Daily Digest 3/10 - Good News Friday: Lessons In Permaculture, The Next Frontier in Composting
This is Good News Friday, where we find some good economic, energy, and environmental news and share it with PP readers. Please send any positive news to [email protected] with subject header "Good News Friday." We will save and post weekly. Enjoy!
The Power Of A Penny (Tiffany D.)
We’ve only just scratched the surface when it comes to using collectibles to increase and diversify your investments. Collectibles, or what we often refer to as “quiet wealth,” are a way of protecting your assets not only from upheaval in the market, but also from the uncertainty we are facing with a government that has accumulated more than $19 trillion in debt and is militarizing our police force. In fact, collectibles are a wealth solution that we explore with subscribers of The Bauman Letter to add an extra layer of protection in these troubling times.
Before you say, “ick!” it’s worth noting that this was common practice until the flush toilet was invented some 400 years ago. In China, “night soil” was collected from each urban household along with the garbage as recently as the 1960s; returning human waste to the land was seen as vital for maintaining soil fertility on the farms that sustained city dwellers.
In earlier research, Porco and other planetary scientists have suggested that Pan, as well as Daphnis and some of the other small moons in the Saturn system, were once denser cores that had about one-third to one-half their present size. These cores were perhaps shards left over from other collisions. Over time these cores opened gaps in the rings and subsequently have gathered ring material at their equatorial regions. This material appears to have bunched up at the equator not due to gravity, but rather to forces of the moon's rotation.
One such baoli restored by the Aga Khan Trust for Culture (AKTC) was built in the 14th century in Hazrat Nizamuddin Basti, a medieval village in Delhi named after Sufi saint, Hazrat Nizamuddin Auliya. In 2008, parts of the baoli walls collapsed due to sewage water seeping into the structure and the local residents using it as a rubbish dump. The pool was drained and the rubbish, garbage and sludge that had accumulated over the past 700 years was removed to reach the foundation of the baoli some 80 feet below ground level. While the water in the baoli is still not potable, it can be used for cleaning and agriculture.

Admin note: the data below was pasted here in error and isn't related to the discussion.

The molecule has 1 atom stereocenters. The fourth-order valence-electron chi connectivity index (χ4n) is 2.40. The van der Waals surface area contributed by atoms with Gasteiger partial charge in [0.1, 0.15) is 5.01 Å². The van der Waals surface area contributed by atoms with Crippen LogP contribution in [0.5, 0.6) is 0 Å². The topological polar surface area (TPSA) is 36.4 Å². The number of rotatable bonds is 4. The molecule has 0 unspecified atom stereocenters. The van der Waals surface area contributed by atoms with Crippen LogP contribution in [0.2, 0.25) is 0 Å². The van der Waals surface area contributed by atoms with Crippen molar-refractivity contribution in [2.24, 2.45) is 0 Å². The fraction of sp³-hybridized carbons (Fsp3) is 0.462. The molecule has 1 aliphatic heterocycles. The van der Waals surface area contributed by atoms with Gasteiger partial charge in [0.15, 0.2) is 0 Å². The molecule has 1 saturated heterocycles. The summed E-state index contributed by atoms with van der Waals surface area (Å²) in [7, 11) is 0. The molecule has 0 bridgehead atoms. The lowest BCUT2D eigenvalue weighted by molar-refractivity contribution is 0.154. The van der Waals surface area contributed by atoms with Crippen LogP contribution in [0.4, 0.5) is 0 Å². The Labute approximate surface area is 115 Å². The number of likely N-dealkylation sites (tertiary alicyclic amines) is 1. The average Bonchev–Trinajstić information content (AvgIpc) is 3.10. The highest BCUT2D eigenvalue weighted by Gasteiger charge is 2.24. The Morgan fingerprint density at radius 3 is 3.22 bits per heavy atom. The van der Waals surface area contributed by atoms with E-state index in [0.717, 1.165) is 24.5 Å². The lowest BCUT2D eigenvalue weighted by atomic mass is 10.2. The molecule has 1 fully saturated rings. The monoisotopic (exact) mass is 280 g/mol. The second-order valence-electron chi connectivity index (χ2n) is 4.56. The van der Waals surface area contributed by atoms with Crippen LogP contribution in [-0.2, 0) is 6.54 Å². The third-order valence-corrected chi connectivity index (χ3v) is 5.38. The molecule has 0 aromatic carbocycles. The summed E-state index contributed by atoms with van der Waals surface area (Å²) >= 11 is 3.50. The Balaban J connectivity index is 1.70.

The team set up four identical bioreactors, varying only in retention time, or the amount of time it takes for water to travel from end to end. "Retention time varied from 12 to 55 hours in the four bioreactors. If you're trying to treat a lot of water, you want a lower retention time so you can keep it moving through. But the more time you give those bacteria to take the nitrogen out, the more effective they are. We were trying to find a balance between moving water through quickly and making sure it's staying in there long enough to get treated properly," Christianson explains.
They started from the top of the hills, hit hardest by erosion and overgrazing. “The wind and the water eroded all the fine earth that should serve as a sponge for the rainwater,” says Mueller. “We started to manipulate the situation so these places retain the rainwater falling on them. Then you start to build structures like swales, which fill with rainwater and slowly filter into the earth.”
Dave Lewis, a group chief executive at Tesco, said that some governments have lagged behind in addressing the food-waste issue because much of the data available to date have been aggregate and relatively simple. In many cases, the information available hasn’t broken down food waste by industry sector. For example, in the UK the dairy industry has very little waste (roughly 1 percent), while the produce industry is in the 20-percent range. This suggests that the two industries would require very different approaches to further reduce food waste.
Gold & Silver
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